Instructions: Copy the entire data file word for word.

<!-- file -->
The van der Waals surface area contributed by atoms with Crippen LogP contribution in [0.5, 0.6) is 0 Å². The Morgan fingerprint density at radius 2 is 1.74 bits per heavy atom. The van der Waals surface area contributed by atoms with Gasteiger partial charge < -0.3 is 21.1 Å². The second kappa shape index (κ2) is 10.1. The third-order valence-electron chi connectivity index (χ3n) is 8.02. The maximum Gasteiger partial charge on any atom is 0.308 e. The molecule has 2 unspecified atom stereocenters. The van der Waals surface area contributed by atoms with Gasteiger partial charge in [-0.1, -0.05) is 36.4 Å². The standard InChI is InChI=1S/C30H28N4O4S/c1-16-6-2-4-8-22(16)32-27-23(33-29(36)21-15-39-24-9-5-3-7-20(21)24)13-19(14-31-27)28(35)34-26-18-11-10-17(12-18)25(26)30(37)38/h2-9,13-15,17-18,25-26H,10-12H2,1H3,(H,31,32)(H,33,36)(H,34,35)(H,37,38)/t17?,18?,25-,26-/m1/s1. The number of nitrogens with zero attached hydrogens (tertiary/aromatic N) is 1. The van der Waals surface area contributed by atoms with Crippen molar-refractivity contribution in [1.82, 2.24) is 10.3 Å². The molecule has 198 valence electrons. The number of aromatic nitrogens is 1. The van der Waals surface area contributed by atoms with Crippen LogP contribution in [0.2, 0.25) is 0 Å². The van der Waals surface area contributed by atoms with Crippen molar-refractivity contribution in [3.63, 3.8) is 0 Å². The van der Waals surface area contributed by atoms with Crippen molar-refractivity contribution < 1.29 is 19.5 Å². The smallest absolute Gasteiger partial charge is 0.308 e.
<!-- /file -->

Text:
The van der Waals surface area contributed by atoms with Crippen LogP contribution in [0.5, 0.6) is 0 Å². The Morgan fingerprint density at radius 2 is 1.74 bits per heavy atom. The van der Waals surface area contributed by atoms with Gasteiger partial charge < -0.3 is 21.1 Å². The second kappa shape index (κ2) is 10.1. The third-order valence-electron chi connectivity index (χ3n) is 8.02. The maximum Gasteiger partial charge on any atom is 0.308 e. The molecule has 2 unspecified atom stereocenters. The van der Waals surface area contributed by atoms with Gasteiger partial charge in [-0.1, -0.05) is 36.4 Å². The standard InChI is InChI=1S/C30H28N4O4S/c1-16-6-2-4-8-22(16)32-27-23(33-29(36)21-15-39-24-9-5-3-7-20(21)24)13-19(14-31-27)28(35)34-26-18-11-10-17(12-18)25(26)30(37)38/h2-9,13-15,17-18,25-26H,10-12H2,1H3,(H,31,32)(H,33,36)(H,34,35)(H,37,38)/t17?,18?,25-,26-/m1/s1. The number of nitrogens with zero attached hydrogens (tertiary/aromatic N) is 1. The van der Waals surface area contributed by atoms with Crippen molar-refractivity contribution in [1.82, 2.24) is 10.3 Å². The molecule has 198 valence electrons. The number of aromatic nitrogens is 1. The van der Waals surface area contributed by atoms with Crippen LogP contribution in [0.2, 0.25) is 0 Å². The van der Waals surface area contributed by atoms with Crippen molar-refractivity contribution in [3.63, 3.8) is 0 Å². The van der Waals surface area contributed by atoms with Crippen molar-refractivity contribution < 1.29 is 19.5 Å². The smallest absolute Gasteiger partial charge is 0.308 e.